“A” and I had a good wander around, looked at all the stalls, and both felt drawn to cross-stitch designs by Michael Powell (see Michael was manning his stall, so we chatted to him about how he got into cross stitch. Turns out that he’s a painter. During an exhibition of his paintings, someone mentioned that they’d make great cross-stitch designs, and the rest is history. I purchased the “Mini Greek Island”, but I’m also drawn to his “Greek Window” design. “A” chose the "Pots of Love" design.

An entire gallery was dedicated to the work of the late Jo Verso. Jo was a cross-stitch designer par-excellence, who died in a car accident in 2002. “A” had owned one of Jo’s books, which disappeared in a move. Jo’s publishers, David & Charles, are preparing a 20th anniversary special edition of her first book, Picture It in Cross Stitch. It’s getting added to my wish list.

Our final class was Linen Band Sampler which was presented by the Cross Stitch Guild (I didn’t catch the teacher’s name and it isn’t listed in the program). Again, a well delivered and fun class. Also a much needed sit down. If I ever get around to finishing it, the Sampler will become a bookmark.

Finally, two very happy but footsore stitchers went home.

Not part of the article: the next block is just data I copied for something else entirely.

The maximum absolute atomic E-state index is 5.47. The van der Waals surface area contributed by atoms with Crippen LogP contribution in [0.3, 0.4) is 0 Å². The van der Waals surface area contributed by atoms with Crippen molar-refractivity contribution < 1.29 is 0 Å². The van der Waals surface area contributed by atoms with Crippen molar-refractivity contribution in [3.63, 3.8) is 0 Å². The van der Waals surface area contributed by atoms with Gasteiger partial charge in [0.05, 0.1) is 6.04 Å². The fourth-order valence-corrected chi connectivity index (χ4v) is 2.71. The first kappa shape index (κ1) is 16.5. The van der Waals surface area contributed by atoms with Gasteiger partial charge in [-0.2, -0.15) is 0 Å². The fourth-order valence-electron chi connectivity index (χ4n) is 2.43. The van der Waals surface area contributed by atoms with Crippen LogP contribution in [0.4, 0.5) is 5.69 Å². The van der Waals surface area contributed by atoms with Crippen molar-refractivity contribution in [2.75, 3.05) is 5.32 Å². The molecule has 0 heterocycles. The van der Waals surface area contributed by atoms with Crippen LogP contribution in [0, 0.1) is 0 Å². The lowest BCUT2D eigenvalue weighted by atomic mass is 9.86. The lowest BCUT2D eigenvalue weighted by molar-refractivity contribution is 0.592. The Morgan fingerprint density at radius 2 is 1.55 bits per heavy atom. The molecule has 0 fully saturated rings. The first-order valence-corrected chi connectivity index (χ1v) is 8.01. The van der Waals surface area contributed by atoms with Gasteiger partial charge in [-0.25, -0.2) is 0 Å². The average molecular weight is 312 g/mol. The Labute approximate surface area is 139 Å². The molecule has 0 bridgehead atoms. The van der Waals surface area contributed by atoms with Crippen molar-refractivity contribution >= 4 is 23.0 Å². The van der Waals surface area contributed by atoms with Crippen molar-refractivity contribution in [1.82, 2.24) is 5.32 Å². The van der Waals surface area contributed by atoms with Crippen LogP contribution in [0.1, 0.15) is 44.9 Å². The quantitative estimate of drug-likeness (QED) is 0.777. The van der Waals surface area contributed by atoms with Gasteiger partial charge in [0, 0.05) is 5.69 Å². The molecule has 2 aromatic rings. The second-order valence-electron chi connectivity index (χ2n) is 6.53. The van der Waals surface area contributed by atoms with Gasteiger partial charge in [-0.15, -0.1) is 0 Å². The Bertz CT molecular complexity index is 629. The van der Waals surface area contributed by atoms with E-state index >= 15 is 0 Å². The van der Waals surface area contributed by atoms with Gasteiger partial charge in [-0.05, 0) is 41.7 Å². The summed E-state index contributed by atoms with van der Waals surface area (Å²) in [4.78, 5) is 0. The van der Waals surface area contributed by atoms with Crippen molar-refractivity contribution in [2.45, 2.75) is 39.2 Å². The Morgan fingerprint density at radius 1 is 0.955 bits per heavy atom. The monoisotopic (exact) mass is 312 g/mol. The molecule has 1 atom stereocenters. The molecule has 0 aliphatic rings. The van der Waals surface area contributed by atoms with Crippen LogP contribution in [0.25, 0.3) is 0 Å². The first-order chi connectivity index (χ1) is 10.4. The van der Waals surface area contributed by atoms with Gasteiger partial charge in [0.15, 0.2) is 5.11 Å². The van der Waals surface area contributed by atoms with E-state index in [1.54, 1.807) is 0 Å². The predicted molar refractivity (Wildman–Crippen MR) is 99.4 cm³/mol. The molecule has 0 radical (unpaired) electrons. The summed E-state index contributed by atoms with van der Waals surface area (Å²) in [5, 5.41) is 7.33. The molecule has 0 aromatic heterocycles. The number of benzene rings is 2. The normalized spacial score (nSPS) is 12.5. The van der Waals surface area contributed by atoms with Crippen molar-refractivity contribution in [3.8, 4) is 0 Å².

- Pam

Friday 23 March 2007


Did you happen to catch the news item a couple of weeks ago about the 42 stone / 588lb / 267kg woman? (See:

I read the article and watched the TV coverage with a mixture of emotions: pity, because I do feel sorry for her; anger at her husband, who claims that he isn’t enabling her (but he must be because she’s immobile, so how else is she getting fed?); and frustration that instead of taking responsibility for her condition and doing something to help herself, she’s busy blaming everyone-else. I am trying not to be judgemental and failing badly.

Before I go on, let me state once and for all that I KNOW HOW DIFFICULT IT CAN BE TO LOSE WEIGHT and what it is like to be the fat person in the room. I have been overweight most of my life, not massively obese as an adult, but 30-40lb more than I should be. (As a child, I probably was borderline obese.) However, throughout my adult life, I have accepted responsibility for my weight. Nobody else is responsible for the food I put into my mouth – they don’t put it there. I am also aware that some illnesses can make you fat: hypothyroidism (which I suffer from) and Cushing’s Syndrome to name two.

However, having said all that, at some fundamental level within me I do not understand why this woman has got as fat as she has. Yes, she has been depressed; but there are some very effective anti-depressants on the market which will elevate your mood sufficiently that you can deal with the real cause. And I can’t get my head around her “real cause”. What compels her to eat so much and so often?

She is overeating. She has to be taking in a huge number of calories, just to maintain her current weight. Using a “rule of thumb” calculation for basal metabolic rate of 2 kilocalories* per kilogram of body weight per hour, she must be consuming 12,816 kilocalories per day!

And that’s just to lie still and breathe. Even if you discount her caloric requirements by half to account for a “slow metabolism”, she must still be consuming more than twice the calories of the average male! That is a huge amount of food.